It is hard to believe that a full year has passed since we divested our portfolio from 70% of fossil fuel producers. This month, we are celebrating this first anniversary, gauging our progress, and looking ahead at next steps in our efforts to respond to the global threat of climate change. Two years ago, we launched Zoos and Aquariums for 350 and introduced fossil fuel divestment to our community. We are thrilled to hear that zoos are reviewing investment policies and selling stock in fossil fuel companies.
The divestment movement is making progress and gaining momentum.
- "The global movement calling on universities, religious institutions, cities, and states to stop investing in the fossil fuel industry is growing faster than any other in history now spanning 697 campaigns worldwide. Stanford University, the Rockefeller Brothers Fund, 34 cities, and the World Council of Churches — representing over half a billion members — are among the 700 investors worth more than $50 billion who have already committed to going fossil-free." -Grist.org
- NRG, a power company in the US, has pledged to cut carbon emissions 90% by 2050. Why? Partly as a direct response to the divestment movement. Their chief executive explains: “If divestment from fossil fuel companies becomes the issue that preoccupies college campuses around America for the next decade, I don’t relish the idea that year after year we’re going to be graduating a couple million kids from college, who are going to be American consumers for the next 60 or 70 years, that come out of college with a distaste or disdain for companies like mine.”
-A recent paper in Nature found that "globally, a third of oil reserves, half of gas reserves and over 80 per cent of current coal reserves should remain unused from 2010 to 2050 in order to meet the target of 2 °C." This reaffirms what we know about "unburnable carbon": if climate change is to be curtailed, fossil fuel companies will not be able to burn their reserves. Fossil fuel investments, which value reserves as assets, become increasingly more risky as more scientists and policy-makers reiterate that reserves must be left in the ground.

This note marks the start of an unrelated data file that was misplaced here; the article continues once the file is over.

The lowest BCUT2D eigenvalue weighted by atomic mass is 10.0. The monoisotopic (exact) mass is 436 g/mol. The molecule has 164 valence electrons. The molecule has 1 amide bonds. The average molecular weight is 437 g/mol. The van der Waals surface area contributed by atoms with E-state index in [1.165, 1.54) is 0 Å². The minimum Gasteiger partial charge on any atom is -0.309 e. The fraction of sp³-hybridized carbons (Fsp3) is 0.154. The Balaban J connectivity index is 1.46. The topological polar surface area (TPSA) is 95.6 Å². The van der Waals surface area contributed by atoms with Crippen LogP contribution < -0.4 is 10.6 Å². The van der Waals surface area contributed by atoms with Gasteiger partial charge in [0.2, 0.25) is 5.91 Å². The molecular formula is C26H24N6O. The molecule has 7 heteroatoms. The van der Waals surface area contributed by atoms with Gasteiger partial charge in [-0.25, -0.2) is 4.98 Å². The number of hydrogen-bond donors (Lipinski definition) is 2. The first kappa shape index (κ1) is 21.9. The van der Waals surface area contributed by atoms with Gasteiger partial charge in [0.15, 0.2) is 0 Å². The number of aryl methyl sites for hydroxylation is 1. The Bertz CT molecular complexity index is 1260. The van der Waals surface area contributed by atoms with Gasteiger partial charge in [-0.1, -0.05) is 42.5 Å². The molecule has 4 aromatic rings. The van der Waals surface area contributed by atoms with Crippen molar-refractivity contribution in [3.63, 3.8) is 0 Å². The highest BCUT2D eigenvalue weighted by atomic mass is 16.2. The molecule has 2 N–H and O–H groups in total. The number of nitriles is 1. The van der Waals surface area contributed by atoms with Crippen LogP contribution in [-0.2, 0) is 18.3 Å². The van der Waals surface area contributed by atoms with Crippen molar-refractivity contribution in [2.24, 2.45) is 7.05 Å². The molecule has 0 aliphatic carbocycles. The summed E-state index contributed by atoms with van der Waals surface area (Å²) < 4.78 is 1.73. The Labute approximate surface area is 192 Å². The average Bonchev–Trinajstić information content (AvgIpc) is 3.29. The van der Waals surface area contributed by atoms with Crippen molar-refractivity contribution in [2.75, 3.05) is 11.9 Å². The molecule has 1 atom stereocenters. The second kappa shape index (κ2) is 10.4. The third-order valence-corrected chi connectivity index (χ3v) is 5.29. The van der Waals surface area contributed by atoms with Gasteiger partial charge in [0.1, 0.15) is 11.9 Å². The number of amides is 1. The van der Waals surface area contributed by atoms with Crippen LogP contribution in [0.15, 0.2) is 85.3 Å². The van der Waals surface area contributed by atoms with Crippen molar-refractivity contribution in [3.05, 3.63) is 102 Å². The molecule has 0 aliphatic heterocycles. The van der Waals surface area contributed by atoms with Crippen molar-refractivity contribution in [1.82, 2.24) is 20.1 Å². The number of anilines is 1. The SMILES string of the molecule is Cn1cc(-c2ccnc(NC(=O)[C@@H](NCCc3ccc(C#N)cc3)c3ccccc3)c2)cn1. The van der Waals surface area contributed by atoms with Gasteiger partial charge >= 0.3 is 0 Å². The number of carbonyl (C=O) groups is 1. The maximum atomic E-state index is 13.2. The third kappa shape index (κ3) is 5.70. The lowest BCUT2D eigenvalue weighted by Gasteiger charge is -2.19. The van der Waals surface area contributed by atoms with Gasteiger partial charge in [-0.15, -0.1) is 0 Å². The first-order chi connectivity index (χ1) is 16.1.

Our divested portfolio has gotten better returns than the estimated performance of our previous fossil fuel-heavy portfolio.
One of the key questions and obstacles to jumping on board with divestment is concern about financial impact. We're happy to announce that our 1-year portfolio results are very strong. As of 31 January 2015, the estimated performance of our previous fossil fuel-heavy portfolio was 5.6%, while our current, 70% divested portfolio, returned 6.6%.
We remain committed to full divestment by the end of 2017. To achieve this goal, HIP Investor, the financial advisers who created our fossil fuel-reduced portfolio, are helping us to identify newly available fossil-free funds. In addition, we are encouraging managers of our current mutual funds to make all their investments free of fossil fuel producers.
Doing what’s right for the planet is also right for your portfolio. Standard & Poor's, the world's leading index provider established a Carbon Efficient Index, which measures the investment performance of large cap U.S. companies with relatively lower carbon emissions. This index has out performed the S&P500 every year since its launch in 2009. In addition, since late 2011, the global energy and big oil indexes have diverged from, and dramatically lagged, the S&P500. For more than 3 years, indexes for coal, oil, and gas have underperformed the S&P500 and carbon-efficient investments have performed better than carbon-intensive ones. Those who held fossil fuel producers in their portfolios likely lost more money than if they had divested.
Global Divestment Day is being celebrated on 13-14 February. Visit http://gofossilfree.org/ to find activities that might be in your area.